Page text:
A natural polyphenolic compound Resveratrol (Rsv), which is known as a stimulator of NAD+-dependent deacetylases sirtuin (SIRT1) family, sirtuin, elongates lifespan of model animals [1-5]. Previously, we reported that Rsv moderately activates the human SIRT1 and TERT promoters inducing telomerase activity in HeLa-S3 cells [6,7]. Moreover, multiple transfection assays showed that promoter activities of the genes encoding human telomere maintenance factors (shelterin proteins) [8] are up-regulated by Rsv treatment [9], suggesting that natural polyphenol compounds, such as Rsv may affect chromosomal stabilities. Thus, Rsv and its related polyphenols are expected to become candidate drugs for anti-aging therapeutics. However, it should be noted that Rsv has cytotoxic effects by inducing apoptotic cell death, especially when it is used at higher doses [10-12]. Thus, in order to develop safe drugs with anti-aging effects, searching of alternative natural compounds that up-regulate SIRT1 and shelterin gene expression and their induction mechanisms should be investigated.

β-Thujaplicin, which is also known as hinokitiol, is a tropolone derivative found in the heartwood of cupressaceous plants [13]. It has been reported to have a variety of biological effects, including induction of apoptosis [14] and differentiation [15], anti-inflammatory [16], antibacterial [17] and anti-fungal [18] effects. In this study, we examined the effects of thujaplicins on the promoter activities of the human SIRT1 and shelterin-encoding genes by multiple transient transfection and Luc reporter assay. Here, we show the up-regulating effects of three types of thujaplicins (a, b and g) on the promoter activities of the human SIRT1 and shelterin-encoding genes by multiple transient transfection and Luc reporter assay. Here, we show that b-thujaplicin (hinokitiol) is able to up-regulate these promoter activities. Furthermore, we propose that b-thujaplicin could be used as one of lead-compounds for developing anti-aging drugs.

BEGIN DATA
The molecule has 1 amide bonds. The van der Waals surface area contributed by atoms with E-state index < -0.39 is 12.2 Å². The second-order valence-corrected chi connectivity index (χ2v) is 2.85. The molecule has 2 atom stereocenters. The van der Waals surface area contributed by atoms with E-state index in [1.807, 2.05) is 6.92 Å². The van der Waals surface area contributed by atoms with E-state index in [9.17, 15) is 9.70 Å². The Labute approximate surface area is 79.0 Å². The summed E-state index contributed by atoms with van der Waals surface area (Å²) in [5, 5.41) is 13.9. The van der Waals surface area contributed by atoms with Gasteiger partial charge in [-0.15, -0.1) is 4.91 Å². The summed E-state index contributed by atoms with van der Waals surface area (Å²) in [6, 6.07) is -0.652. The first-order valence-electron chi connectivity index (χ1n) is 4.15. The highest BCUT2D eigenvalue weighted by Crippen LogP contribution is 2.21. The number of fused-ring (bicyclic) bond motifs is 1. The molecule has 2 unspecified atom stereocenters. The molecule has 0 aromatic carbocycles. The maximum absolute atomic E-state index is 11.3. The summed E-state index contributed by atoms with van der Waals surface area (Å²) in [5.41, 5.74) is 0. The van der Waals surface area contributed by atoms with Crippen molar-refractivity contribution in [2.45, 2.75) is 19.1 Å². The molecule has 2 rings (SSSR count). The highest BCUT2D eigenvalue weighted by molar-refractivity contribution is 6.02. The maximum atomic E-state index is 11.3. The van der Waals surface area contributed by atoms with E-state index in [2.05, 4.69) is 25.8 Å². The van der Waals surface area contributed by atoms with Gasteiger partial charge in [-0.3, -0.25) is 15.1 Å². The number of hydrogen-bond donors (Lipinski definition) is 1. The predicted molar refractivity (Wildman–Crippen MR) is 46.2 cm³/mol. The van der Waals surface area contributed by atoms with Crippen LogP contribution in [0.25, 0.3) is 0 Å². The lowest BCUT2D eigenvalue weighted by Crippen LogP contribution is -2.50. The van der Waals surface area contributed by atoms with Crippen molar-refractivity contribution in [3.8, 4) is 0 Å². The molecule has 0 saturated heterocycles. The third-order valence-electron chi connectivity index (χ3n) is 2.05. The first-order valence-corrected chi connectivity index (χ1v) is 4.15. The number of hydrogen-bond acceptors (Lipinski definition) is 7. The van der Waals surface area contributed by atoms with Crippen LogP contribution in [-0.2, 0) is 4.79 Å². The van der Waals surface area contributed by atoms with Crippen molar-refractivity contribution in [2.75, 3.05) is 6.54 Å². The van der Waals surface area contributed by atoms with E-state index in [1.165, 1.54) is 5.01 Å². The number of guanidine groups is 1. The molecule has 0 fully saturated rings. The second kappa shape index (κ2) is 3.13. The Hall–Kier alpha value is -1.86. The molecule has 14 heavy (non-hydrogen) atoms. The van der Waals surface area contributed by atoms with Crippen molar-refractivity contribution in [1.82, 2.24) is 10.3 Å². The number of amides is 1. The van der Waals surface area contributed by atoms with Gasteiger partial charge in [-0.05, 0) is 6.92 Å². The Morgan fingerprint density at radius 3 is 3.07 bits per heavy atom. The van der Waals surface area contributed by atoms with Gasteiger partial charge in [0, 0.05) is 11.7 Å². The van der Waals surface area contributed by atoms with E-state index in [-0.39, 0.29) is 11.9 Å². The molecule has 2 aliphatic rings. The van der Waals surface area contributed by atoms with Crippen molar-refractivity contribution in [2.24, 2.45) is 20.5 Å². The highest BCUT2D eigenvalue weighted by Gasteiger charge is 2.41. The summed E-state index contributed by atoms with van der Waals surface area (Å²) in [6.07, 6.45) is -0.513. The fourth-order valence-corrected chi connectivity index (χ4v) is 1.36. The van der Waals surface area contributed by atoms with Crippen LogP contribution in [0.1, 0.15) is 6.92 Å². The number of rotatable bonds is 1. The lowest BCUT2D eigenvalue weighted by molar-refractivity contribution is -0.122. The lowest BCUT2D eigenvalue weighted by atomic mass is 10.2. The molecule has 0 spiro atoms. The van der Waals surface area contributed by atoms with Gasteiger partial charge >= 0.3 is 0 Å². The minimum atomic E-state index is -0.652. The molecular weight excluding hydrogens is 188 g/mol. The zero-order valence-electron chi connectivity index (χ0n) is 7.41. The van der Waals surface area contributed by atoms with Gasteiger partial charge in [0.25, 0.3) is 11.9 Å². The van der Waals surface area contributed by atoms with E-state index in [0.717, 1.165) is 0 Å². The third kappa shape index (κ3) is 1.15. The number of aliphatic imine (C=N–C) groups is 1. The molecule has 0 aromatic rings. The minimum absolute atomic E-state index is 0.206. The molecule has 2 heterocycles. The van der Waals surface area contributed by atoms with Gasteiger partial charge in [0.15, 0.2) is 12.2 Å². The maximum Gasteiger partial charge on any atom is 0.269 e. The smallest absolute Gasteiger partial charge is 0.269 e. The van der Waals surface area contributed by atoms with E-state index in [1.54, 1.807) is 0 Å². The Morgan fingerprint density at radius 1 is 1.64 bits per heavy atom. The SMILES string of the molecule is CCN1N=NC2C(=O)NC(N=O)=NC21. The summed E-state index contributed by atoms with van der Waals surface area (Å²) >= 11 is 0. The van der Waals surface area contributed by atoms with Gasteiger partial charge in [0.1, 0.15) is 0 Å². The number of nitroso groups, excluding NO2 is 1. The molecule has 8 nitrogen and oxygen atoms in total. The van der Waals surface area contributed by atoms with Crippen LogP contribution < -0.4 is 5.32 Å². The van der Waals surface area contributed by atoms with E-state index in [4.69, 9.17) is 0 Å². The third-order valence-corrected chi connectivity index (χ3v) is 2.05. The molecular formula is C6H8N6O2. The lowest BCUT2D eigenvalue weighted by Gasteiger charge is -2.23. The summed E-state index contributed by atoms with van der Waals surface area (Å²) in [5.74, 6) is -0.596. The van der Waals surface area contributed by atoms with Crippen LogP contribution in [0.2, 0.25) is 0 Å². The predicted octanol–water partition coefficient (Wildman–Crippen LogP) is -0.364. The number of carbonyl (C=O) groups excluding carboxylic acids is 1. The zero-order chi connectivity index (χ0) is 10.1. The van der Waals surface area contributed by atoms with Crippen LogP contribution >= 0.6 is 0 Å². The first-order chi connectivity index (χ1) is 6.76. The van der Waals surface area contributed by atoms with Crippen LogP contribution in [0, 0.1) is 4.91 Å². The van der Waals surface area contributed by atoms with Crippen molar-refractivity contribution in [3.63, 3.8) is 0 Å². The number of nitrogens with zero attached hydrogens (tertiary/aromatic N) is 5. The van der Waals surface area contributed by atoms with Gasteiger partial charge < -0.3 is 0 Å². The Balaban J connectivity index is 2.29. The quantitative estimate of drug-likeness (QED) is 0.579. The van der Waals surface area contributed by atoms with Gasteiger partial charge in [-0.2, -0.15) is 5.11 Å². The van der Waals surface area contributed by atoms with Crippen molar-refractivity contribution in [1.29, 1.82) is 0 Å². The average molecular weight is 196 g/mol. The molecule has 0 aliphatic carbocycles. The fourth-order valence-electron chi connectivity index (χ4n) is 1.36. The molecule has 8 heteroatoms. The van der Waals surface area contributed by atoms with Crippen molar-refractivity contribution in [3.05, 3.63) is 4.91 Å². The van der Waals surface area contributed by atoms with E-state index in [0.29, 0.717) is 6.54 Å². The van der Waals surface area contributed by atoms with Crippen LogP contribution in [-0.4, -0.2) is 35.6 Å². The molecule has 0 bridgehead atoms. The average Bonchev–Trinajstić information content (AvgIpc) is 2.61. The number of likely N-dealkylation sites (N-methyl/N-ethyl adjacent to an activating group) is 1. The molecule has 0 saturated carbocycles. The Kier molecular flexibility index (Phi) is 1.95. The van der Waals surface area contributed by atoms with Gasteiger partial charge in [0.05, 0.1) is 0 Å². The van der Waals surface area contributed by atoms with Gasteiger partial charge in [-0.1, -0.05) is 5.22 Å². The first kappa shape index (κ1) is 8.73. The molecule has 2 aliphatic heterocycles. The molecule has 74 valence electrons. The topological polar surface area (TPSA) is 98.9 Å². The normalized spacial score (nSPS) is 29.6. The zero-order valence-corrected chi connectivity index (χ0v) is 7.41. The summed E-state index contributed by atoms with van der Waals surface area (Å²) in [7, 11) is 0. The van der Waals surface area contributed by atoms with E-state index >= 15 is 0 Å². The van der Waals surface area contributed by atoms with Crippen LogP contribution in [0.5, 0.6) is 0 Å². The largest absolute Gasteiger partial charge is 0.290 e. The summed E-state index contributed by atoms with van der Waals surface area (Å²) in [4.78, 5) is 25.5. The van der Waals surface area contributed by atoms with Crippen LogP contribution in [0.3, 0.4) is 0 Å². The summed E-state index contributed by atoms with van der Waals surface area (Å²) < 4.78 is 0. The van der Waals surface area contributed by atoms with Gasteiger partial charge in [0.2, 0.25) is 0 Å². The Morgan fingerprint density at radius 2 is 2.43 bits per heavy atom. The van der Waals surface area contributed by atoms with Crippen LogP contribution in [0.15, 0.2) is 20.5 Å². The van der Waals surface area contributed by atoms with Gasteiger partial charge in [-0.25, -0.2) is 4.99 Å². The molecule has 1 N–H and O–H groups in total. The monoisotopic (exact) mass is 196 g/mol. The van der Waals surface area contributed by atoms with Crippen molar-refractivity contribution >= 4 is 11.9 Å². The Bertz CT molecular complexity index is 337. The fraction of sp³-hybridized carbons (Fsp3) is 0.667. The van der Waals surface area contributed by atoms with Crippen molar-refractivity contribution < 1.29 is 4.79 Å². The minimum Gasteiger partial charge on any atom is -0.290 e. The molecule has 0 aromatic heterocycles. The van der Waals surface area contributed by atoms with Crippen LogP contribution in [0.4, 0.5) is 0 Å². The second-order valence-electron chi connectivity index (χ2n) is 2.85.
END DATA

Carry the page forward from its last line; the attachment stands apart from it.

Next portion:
Materials and Methods


trans-Resveratrol was purchased from Cayman Chem. (Ann Arbor, MI) [6,7]. α−, β- and γ-Thujaplicins were purchased from Osaka Chemical Industry Ltd. (Osaka, Japan) [19]. Structures of these compounds are shown in (Figure 1).


Figure 1: The structures of trans-Resveratrol and thujaplicins.